Most it executives never think of service-oriented architecture (SOA) as applying to batch applications. How could they possibly fit?But SOA is about reuse. And a business function used in online transactions may be the same business function used in batch processes, so organizations should think about their IT modernization strategy and consider SOA as a standardized application integration mechanism if nothing else.
SOA provides a common mechanism for varying technology environments to interact. As companies move toward a more modern IT infrastructure, batch processing may be a way of life, and SOA should be part of that strategy. Many applications cannot execute until after the workday has ended or, perhaps, the financial markets have closed. Batch processing is inevitable. But modernization strategies may create a broader and mixed technology base, and SOA is a growing and common integration strategy.
When does SOA make sense for batch applications? As organizations continue to evolve their application portfolios to leverage packaged software and new development, business rules will move to a myriad of places. Reusing those newly located business functions in batch jobs can make sense.
For example, organizations faced with changes driven by government legislation often struggle with how to implement the changes, particularly when the data in question is processed in a batch mode. The insurance industry may be forced to verify certain data with outside agencies. And, when that agency provides some kind of Web or Web service interface, it is possible to implement this solution for batch processing.
Then there are considerations of what's required for SOA to work for batch applications. Wrapping technology has a significant impact when a company has a need to use Web services from a batch environment. Technologies that leverage IBM's CICS infrastructure and operate within the CICS address space, such as HostBridge, Seagull or IBM, can be used, but batch jobs must interact with these regions, adding substantial processing overhead.
Besides the microflow processing needed to interact with a single transaction or a series of transactions, connectivity is necessary to communicate to the consumer of the Web service. IBM's CICS and IMS provide HTTP connectivity, as well as message queue to satisfy this requirement. Consequently, batch jobs could use those runtime environments to provide this connectivity.
A second option, provided by two vendors (Atltanta-based GT Software Inc. and Bedford, Mass.-based DataDirect Technologies Inc.) uses an independent address space to implement the navigation and communication support for Web services. Batch jobs could now interact with these address spaces through external CICS interface or IBM's Hypersockets capability, reducing the path length to support the Web service connection. A batch job communicates with this address space, and this address space uses its connectivity to communicate with the external Web service.
Also, these Web services could be provided from a non-mainframe environment, providing information back into a mainframe-based batch process. Ensuring satisfactory performance is critical in such an approach.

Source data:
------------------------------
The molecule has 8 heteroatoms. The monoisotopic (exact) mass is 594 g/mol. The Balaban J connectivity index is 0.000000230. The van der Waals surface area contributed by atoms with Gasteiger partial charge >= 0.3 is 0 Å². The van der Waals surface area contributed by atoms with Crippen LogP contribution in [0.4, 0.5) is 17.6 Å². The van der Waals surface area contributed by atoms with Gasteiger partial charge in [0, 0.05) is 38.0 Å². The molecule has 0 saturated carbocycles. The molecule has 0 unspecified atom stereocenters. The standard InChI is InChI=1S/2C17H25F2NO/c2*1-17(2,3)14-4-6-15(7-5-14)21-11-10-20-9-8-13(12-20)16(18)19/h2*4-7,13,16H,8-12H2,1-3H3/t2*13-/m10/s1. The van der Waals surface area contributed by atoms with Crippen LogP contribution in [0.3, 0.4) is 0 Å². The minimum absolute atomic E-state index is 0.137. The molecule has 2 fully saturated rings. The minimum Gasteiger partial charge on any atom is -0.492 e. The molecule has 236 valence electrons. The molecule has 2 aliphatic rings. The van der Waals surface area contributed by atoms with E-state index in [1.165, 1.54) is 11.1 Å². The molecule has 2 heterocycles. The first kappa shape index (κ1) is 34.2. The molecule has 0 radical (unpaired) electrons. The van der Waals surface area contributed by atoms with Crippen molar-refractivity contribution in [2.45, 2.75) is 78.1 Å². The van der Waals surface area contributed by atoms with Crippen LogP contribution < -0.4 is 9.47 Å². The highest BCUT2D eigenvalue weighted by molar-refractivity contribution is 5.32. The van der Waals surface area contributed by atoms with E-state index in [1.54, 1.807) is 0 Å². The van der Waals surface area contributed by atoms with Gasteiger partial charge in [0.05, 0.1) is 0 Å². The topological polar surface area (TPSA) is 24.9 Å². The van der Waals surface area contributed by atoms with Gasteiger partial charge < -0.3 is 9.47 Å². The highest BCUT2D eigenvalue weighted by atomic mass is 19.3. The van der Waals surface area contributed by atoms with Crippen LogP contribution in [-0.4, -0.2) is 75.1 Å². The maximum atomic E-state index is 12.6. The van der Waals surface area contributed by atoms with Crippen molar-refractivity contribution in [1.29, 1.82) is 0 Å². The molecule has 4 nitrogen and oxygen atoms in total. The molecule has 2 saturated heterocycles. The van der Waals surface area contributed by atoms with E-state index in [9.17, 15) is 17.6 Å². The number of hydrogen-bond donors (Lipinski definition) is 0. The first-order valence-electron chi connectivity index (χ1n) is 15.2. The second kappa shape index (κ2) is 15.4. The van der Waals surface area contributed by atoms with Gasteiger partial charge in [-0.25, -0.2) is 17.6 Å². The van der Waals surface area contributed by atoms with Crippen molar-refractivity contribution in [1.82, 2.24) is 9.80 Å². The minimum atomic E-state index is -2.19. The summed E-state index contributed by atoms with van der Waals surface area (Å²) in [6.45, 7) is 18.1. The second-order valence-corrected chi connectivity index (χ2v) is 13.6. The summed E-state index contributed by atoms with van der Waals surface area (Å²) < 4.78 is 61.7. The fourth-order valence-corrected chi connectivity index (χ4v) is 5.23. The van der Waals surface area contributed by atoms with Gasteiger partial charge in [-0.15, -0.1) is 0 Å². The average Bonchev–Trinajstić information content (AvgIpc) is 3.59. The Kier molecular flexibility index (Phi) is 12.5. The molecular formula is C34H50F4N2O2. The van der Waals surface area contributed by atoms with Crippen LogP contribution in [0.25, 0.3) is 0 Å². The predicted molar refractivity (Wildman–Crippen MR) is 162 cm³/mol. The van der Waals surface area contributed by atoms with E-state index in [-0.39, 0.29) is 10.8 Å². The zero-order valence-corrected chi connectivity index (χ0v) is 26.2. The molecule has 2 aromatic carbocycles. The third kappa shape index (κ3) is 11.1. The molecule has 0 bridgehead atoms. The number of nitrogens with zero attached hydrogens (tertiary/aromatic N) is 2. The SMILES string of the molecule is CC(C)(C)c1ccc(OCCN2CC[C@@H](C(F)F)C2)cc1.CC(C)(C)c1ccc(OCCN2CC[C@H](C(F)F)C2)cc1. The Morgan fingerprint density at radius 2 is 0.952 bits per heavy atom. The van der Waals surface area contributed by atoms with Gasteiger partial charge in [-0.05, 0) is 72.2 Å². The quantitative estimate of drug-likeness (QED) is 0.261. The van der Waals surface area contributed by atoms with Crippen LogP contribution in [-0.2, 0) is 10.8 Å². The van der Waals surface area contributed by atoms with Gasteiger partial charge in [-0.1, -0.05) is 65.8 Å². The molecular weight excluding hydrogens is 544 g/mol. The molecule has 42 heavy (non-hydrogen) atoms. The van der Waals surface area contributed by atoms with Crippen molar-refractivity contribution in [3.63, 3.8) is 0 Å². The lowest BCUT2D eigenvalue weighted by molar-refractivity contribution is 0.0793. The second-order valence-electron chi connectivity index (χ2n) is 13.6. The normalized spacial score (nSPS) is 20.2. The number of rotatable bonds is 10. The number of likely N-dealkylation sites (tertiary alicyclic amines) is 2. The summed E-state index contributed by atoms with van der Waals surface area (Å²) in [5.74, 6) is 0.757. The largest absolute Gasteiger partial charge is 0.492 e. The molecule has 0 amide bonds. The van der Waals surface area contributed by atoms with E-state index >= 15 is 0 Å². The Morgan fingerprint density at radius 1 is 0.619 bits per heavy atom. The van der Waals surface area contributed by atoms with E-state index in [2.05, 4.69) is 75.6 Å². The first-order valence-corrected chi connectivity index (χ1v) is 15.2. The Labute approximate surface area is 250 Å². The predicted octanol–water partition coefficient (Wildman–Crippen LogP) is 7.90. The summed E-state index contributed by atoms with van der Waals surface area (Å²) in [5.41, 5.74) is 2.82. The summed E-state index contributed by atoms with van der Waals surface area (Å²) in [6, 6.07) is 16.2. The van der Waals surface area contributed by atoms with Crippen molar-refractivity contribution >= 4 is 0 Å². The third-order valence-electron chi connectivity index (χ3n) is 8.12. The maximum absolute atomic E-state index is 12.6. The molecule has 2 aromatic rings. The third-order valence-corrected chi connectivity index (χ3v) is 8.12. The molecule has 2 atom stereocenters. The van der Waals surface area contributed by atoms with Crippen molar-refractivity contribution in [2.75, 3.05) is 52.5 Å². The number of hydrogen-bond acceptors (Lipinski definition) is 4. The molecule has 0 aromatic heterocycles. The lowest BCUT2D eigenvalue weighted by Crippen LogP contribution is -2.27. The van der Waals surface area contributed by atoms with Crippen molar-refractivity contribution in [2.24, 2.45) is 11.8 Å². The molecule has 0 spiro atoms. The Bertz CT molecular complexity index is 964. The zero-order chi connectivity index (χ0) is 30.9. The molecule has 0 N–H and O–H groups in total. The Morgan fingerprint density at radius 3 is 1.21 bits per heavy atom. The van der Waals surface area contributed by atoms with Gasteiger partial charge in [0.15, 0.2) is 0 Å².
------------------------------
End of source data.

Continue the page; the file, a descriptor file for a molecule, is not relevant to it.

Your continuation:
The main advantage SOA has for batch applications is consistent use of business function across both online and batch processing. SOA does separate the technology of publishing services from the technology of consuming those services, but the payoff is reuse.
Commercial off-the-shelf solutions are becoming more common as organizations choose to decrease investment in bespoke code. The availability of a variety of technology solutions leads many companies to ask why you'd ever write an application from scratch again. Reusing these acquired solutions is where SOA shines and batch processing may be inevitable in certain situations. So why not consider SOA in your batch strategies?
The biggest downside to SOA for batch applications is performance. Batch jobs have historically processed large volumes of data in defined batch time windows overnight. If service calls introduce a level of delay or dramatic performance hits, then batch processing won't finish in time. Transaction volumes occur over the course of the work day and, while there are peak processing times in any organization, the volumes of processing in batch and the limited time windows leaves no room for error.
Organizations must make broader modernization decisions before embarking on any effort to enable batch process use of services. Although we do see advantages to using Web services as a modernization approach, it's more important that companies decide their longer-term approach to enhancing or reusing existing applications and consider Web services as one option.
A decision to evolve increasingly toward Java might lead a company to the WebSphere XD solution. A decision to continue to leverage existing CICS or IMS workloads on an IBM mainframe might lead a company to evaluate the various wrapping options. This decision will drive the batch option.
Gartner recommends organizations evaluate the use of services from a batch process, measuring performance and CPU use. Use the results to help tailor the broader modernization decisions.
Dale Vecchio is a research vice president at Gartner Inc., Stamford, Conn.
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